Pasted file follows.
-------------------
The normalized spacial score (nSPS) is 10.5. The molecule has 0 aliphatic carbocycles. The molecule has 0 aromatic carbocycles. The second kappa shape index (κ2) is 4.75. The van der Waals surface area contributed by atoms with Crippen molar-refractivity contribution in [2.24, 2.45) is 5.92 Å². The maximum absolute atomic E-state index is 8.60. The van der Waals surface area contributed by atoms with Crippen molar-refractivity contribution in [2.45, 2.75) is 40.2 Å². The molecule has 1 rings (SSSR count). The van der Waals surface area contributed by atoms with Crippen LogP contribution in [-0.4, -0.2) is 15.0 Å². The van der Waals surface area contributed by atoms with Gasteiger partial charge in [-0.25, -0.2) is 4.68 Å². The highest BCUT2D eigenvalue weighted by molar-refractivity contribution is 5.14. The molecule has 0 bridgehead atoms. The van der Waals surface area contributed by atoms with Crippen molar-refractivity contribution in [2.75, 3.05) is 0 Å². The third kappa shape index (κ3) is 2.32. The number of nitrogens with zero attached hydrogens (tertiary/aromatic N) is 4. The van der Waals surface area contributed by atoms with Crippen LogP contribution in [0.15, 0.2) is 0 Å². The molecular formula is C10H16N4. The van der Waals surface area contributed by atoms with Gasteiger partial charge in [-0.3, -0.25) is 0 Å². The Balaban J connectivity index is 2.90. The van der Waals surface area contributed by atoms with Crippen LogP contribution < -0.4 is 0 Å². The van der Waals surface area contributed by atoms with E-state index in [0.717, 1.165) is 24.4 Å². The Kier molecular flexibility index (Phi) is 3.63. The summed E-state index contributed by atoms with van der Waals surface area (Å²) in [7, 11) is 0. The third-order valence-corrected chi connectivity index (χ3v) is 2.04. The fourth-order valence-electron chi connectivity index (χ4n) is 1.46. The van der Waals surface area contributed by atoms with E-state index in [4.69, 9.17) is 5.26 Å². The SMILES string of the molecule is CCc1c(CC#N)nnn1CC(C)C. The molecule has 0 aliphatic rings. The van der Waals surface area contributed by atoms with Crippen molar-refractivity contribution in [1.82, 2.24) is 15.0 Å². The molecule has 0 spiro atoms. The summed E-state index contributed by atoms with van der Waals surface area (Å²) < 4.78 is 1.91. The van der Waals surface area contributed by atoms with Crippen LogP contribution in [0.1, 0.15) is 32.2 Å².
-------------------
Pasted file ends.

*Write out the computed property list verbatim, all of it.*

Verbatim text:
The normalized spacial score (nSPS) is 10.5. The molecule has 0 aliphatic carbocycles. The molecule has 0 aromatic carbocycles. The second kappa shape index (κ2) is 4.75. The van der Waals surface area contributed by atoms with Crippen molar-refractivity contribution in [2.24, 2.45) is 5.92 Å². The maximum absolute atomic E-state index is 8.60. The van der Waals surface area contributed by atoms with Crippen molar-refractivity contribution in [2.45, 2.75) is 40.2 Å². The molecule has 1 rings (SSSR count). The van der Waals surface area contributed by atoms with Crippen LogP contribution in [-0.4, -0.2) is 15.0 Å². The van der Waals surface area contributed by atoms with Gasteiger partial charge in [-0.25, -0.2) is 4.68 Å². The highest BCUT2D eigenvalue weighted by molar-refractivity contribution is 5.14. The molecule has 0 bridgehead atoms. The van der Waals surface area contributed by atoms with Crippen molar-refractivity contribution in [2.75, 3.05) is 0 Å². The third kappa shape index (κ3) is 2.32. The number of nitrogens with zero attached hydrogens (tertiary/aromatic N) is 4. The van der Waals surface area contributed by atoms with Crippen LogP contribution in [0.15, 0.2) is 0 Å². The molecular formula is C10H16N4. The van der Waals surface area contributed by atoms with Gasteiger partial charge in [-0.3, -0.25) is 0 Å². The Balaban J connectivity index is 2.90. The van der Waals surface area contributed by atoms with Crippen LogP contribution < -0.4 is 0 Å². The van der Waals surface area contributed by atoms with E-state index in [0.717, 1.165) is 24.4 Å². The Kier molecular flexibility index (Phi) is 3.63. The summed E-state index contributed by atoms with van der Waals surface area (Å²) in [7, 11) is 0. The third-order valence-corrected chi connectivity index (χ3v) is 2.04. The fourth-order valence-electron chi connectivity index (χ4n) is 1.46. The van der Waals surface area contributed by atoms with E-state index in [4.69, 9.17) is 5.26 Å². The SMILES string of the molecule is CCc1c(CC#N)nnn1CC(C)C. The molecule has 0 aliphatic rings. The van der Waals surface area contributed by atoms with Crippen molar-refractivity contribution in [1.82, 2.24) is 15.0 Å². The molecule has 0 spiro atoms. The summed E-state index contributed by atoms with van der Waals surface area (Å²) < 4.78 is 1.91. The van der Waals surface area contributed by atoms with Crippen LogP contribution in [0.1, 0.15) is 32.2 Å².